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The Mass Media

The Mass Media

The Mass Media

UMass Boston’s Looming $30 Million Deficit: Past, Present, And Future

In the midst of ongoing construction and new additions to the administration, the growing budget deficit of the University of Massachusetts Boston and the administration’s financial management remain important topics among students, faculty, and other members of the campus community, as well as state officials and the media landscape.

With the addition of Barry Mills to the administration, it is becoming more and more evident that the university is looking for any and all solutions to keep the financial troubles at bay. Members of the university’s Board of Trustees have decided to bring in Mills, who served as the president of Bowdoin College for fourteen years until 2015, so that he can use his experience to help manage UMass Boston’s problematic fiscal situation. Mills will be paid less than Chancellor J. Keith Motley ($250,000 per year compared to Motley’s salary that exceeds $400,000) and will not enjoy all the same benefits as the latter, but he will guide and significatnly influence the day-to-day operations at the university, especially regarding UMass Boston’s finances.

Mills was hired as Deputy Chancellor and Chief Operating Officer in the midst of troublesome times; students are facing tuition increases, departments have to adjust to cuts, professors have to manage larger class sizes and less resources, and the school’s deficit is increasing steadily. According to current estimations, the university could face a deficit of around $30 million by July, which marks the end of the fiscal year 2017.

Last year, the university’s leadership was looking more optimistically toward the financial capability of the campus. Due to a 5.9 percent (7 percent for graduate students) increase of tuition and fees, which was implemented across the whole UMass system at the beginning of the 2016/2017 academic year, the administration was expecting a financial boost that was urgently needed in the then-upcoming fiscal year.

Later on in November, the Chancellor also officially announced plans to strategically decrease spending. The measures included a hiring freeze “with rare exceptions in cases of critical strategic need” (UMass Boston’s recent hiring of Mills is one of those exceptions), an increase of average class sizes to 18 students, reductions in the shuttle bus service, revision of academic programs, and other cost-saving efforts. In this announcement, the Chancellor explained the immediate necessity of these proposed actions, saying, “The reductions […] will bring us closer to aligning expenses with expected revenue, but they will not completely eliminate the existing deficit.”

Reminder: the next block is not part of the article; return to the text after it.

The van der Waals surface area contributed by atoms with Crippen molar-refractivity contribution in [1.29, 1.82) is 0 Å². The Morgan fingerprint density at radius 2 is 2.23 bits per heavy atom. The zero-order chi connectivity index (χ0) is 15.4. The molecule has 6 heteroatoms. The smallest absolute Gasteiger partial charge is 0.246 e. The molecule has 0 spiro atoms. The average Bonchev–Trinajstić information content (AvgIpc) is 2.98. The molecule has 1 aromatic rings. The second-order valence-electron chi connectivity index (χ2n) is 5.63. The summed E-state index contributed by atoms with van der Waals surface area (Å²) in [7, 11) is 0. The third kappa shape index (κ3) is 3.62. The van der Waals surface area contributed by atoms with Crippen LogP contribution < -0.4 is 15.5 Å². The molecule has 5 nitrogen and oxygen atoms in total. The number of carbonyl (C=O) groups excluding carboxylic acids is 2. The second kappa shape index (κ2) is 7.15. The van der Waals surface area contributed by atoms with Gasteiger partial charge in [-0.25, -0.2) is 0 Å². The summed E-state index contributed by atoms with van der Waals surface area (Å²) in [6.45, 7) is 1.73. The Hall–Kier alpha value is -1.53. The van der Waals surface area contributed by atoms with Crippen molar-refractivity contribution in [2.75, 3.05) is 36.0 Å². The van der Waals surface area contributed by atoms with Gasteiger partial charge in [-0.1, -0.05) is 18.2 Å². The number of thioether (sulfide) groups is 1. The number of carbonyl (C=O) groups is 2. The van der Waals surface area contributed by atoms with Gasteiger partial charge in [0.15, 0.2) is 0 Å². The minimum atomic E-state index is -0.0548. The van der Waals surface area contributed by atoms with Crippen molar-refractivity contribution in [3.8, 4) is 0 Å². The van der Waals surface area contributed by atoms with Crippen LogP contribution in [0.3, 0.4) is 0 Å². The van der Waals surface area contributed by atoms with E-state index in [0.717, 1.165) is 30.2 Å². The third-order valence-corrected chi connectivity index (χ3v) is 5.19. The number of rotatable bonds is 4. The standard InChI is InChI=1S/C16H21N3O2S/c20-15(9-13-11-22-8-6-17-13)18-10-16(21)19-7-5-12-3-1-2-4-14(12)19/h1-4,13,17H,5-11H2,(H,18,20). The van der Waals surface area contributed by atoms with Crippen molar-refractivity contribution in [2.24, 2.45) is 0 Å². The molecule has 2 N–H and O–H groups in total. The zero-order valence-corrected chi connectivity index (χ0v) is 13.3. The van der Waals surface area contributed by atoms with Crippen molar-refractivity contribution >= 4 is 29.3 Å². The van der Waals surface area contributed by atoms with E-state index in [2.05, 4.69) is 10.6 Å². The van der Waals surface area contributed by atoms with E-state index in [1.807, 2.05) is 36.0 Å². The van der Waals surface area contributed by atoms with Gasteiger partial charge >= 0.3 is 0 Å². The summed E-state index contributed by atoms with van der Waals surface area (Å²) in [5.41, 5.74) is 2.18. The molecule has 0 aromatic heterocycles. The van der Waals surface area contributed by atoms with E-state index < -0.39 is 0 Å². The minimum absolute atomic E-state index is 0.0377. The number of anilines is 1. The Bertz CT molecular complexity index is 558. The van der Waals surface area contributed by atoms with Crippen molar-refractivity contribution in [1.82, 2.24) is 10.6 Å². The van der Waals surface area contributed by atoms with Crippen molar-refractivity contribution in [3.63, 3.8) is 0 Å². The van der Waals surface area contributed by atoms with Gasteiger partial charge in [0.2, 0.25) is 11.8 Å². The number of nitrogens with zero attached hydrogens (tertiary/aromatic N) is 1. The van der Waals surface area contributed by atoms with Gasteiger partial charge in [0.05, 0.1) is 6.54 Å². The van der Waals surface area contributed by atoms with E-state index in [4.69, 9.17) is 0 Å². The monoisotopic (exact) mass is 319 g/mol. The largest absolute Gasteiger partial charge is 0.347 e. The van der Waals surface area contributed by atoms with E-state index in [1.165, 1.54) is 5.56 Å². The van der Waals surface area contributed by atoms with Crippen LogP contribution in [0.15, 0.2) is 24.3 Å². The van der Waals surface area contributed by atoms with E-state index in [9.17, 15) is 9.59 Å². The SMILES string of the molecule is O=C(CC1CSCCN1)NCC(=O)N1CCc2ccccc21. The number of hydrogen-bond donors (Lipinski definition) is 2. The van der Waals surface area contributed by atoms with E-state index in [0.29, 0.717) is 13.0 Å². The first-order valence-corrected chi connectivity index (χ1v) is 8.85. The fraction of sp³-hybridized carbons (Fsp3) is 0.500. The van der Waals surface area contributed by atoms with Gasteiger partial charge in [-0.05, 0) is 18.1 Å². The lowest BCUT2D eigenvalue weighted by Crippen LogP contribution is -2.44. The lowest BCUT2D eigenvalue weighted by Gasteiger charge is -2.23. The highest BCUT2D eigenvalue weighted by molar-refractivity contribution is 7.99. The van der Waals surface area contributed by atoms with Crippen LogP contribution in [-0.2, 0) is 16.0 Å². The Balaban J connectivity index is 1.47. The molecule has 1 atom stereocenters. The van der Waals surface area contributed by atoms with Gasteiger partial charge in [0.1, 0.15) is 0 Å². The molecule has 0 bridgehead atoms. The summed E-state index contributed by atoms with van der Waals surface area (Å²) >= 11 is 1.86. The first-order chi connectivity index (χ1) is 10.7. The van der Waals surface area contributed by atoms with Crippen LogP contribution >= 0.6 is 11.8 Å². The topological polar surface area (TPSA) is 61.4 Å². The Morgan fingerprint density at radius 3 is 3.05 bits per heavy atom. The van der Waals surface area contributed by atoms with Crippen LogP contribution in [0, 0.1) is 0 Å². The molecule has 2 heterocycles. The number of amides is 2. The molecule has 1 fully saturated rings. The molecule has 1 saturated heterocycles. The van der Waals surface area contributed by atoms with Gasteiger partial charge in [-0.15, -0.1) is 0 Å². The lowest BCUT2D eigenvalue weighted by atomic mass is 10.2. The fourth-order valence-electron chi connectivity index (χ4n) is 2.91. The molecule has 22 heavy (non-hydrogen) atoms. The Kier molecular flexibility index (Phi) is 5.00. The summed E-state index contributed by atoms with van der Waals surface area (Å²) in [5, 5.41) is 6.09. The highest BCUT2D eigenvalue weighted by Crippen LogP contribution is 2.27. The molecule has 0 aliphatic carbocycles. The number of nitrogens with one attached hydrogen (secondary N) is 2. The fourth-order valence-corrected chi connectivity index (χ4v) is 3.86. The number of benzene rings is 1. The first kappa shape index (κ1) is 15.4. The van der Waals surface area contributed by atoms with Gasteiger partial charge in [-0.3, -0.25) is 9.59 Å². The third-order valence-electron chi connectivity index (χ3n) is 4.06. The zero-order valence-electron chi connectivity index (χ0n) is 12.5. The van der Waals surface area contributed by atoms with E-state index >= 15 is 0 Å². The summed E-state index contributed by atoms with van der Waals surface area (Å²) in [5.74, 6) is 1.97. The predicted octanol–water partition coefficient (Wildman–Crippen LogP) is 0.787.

Following these initial cost-saving measures in March of this year, the university’s leadership announced another round of spending reductions that would make up an additional $3 million in budget cuts.

According to a statement by Provost and Vice Chancellor for Academic Affairs Winston Langley, “Some of the [previous] spending reductions identified had not come to fruition, or are still being evaluated/potentially considered,” and therefore the university’s administration decided to have the provost’s office “absorb the resulting shortfall.”

As a result of this new deficit to the provost’s account, new cost-saving measures were introduced to its operations, such as elimination of non-essential printing, copying services, or office supplies; cancellation of conference sponsorship or attendance; and tempered reductions of faculty, staff, and student support.

“There will undoubtedly be additional short- and long-term consequences that will result that we will have to deal with as a community,” Langley predicted.

Mills has not yet announced any concrete steps in how to further deal with the looming deficit and stabilize UMass Boston’s budget in the midst of extensive construction operations as part of the 25 Year Master Plan, which have taken longer and become more expensive than initially anticipated.

Furthermore, UMass Boston is still working on improving its decreasing cash inflow from fundraising while receiving less state funding than in previous decades (only 29.5 percent of the university’s budget is state funded compared to 75 percent in 1985). However, the campus community is still waiting to see what the future holds. After seemingly chaotic fiscal years, the likelihood of further budget cuts and fee increases appears to be very real.

Yet among all these changes, there is also positive news emerging. Only recently, a 3.9 megawatt solar installation was completed on the rooftops of the Boston Business Park. Altus Power, which owns the array, will sell the produced clean energy to UMass Boston through a Net Metering Credit Purchase Agreement. 

“[This agreement] is a utility billing mechanism that enables the offtaker to receive energy credits on its utility bill from a remotely-located installation,” according to an official press release by Competitive Energy Service (CES), Umass Boston’s advisor in this project. CES predicts that through this project, the university could save up to $5 million in energy costs over the next 20 years.